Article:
Saturday, March 2, 2013

fridays with daddy

"Dr. Dad"
excerpt: June 15, 1997 ©susan byrum rountree

My father is an amateur magician. With a sleight of hand, he pulls coins from behind the ears of grandchildren, performs card tricks and watches for our disbelief. He separates inseparable rings. 
Another trick he knows is making figures from balloons, those thin ones that give the rest of us headaches when we try to blow them up. He twists them into dachshunds, swords or party hats in a blink. He learned this grandfather skill when I was 10 years old, the year he almost died. 
 It was on his 39th birthday — just the age that I am now — when a fever brought on by a lung abscess was draining life from his weakened body. 
 I remember it as a cold day, Dec. 2, when my mother took my brother  and sister and me to Norfolk, where Daddy was in the hospital, to  celebrate his birthday. (author's note: we think now it was Dec. 3.)
 Our celebration turned to a watch, as the three of us waited together in a cold side room. Then one-by-one they took us to where he lay packed in ice, hardly recognizable. I remember oddly dim fluorescent lights, nurses standing in dark corners and doctors wearing white coats and grim faces. 
 I'd never been afraid of hospitals before. I'd walked the hospital corridor many times with my father, heard his whistling from behind delivery room doors, wondering, as I watched the shadows move on the floor, what medical magic he was performing. I'd stood with him by the nursery window, gazing at the bundles there, wondering really, how babies come to be.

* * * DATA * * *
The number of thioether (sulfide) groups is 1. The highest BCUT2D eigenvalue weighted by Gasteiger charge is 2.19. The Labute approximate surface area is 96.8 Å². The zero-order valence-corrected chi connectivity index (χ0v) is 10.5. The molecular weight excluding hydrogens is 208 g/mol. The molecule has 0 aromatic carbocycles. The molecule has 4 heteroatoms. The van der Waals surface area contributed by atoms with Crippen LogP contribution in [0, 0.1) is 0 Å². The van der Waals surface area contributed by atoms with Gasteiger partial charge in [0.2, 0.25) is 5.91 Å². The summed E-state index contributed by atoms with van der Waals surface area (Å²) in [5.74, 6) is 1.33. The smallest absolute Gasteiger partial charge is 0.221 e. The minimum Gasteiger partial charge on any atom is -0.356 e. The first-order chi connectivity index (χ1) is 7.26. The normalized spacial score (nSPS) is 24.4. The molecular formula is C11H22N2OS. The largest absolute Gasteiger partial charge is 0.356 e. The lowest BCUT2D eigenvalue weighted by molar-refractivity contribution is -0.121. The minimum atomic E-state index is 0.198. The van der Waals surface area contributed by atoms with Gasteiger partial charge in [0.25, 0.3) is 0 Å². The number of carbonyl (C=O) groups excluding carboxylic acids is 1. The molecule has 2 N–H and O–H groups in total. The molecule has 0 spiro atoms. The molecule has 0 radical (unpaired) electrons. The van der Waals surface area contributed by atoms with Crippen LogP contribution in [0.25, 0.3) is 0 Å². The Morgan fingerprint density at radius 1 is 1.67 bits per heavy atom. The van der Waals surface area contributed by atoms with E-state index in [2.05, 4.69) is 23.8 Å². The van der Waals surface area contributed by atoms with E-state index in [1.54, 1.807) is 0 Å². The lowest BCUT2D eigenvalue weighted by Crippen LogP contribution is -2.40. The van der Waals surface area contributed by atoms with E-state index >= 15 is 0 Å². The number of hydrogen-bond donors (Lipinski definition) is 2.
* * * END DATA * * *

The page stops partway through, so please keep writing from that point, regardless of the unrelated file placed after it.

But on those trips, Daddy was always the man in the white coat with the stethoscope draped around his shoulders, silver and gold pens dipping deep into his chest pocket. 
 My father is the one folks in Scotland Neck call "Doc." He's the one man here who knows just the trick to cure what ails you. But on that day in 1967, with his body splintered with tubes, it was the city doctors  who had the answers. They took part of his lung, and within hours the fever left, and he was sitting up in bed and eating. By Christmas Eve he was home, and soon after he was blowing up those snake-like balloons, to strengthen his lungs. He returned to work, the direct result of hundreds of prayers and perfect medical timing. 

march 1, 2013

the thin red line that holds a stranger's blood loops around like one of those balloons Daddy used to blow up, drawing circles on the white blanket as it makes its way into my father's body. i watch, wondering what might happen if the line breaks. because it feels like my life with Daddy is just a bit broken as he lies here, his 23rd day in the hospital.

i hold his hand and share my day, pretending we are sitting in the family room, with him resting and listening from his favorite chair. though in truth, I'm reading the monitor that now gauges his every breath. even as he nods off and on, i think he knows what's going on. he is a doctor, even in the middle of this crippling illness that seized his body three weeks ago.

i think about how one day in early winter, i took him to have a test that required sedation. when he woke, he marveled at the number of people in what my car dealer grandfather called the back shop. where the nuts and bolts are put together, where the job is done. awake after a procedure designed for him not to remember, Daddy sparkled, like the Daddy i have known for so long. he was in his medical back shop, a place he had clearly missed.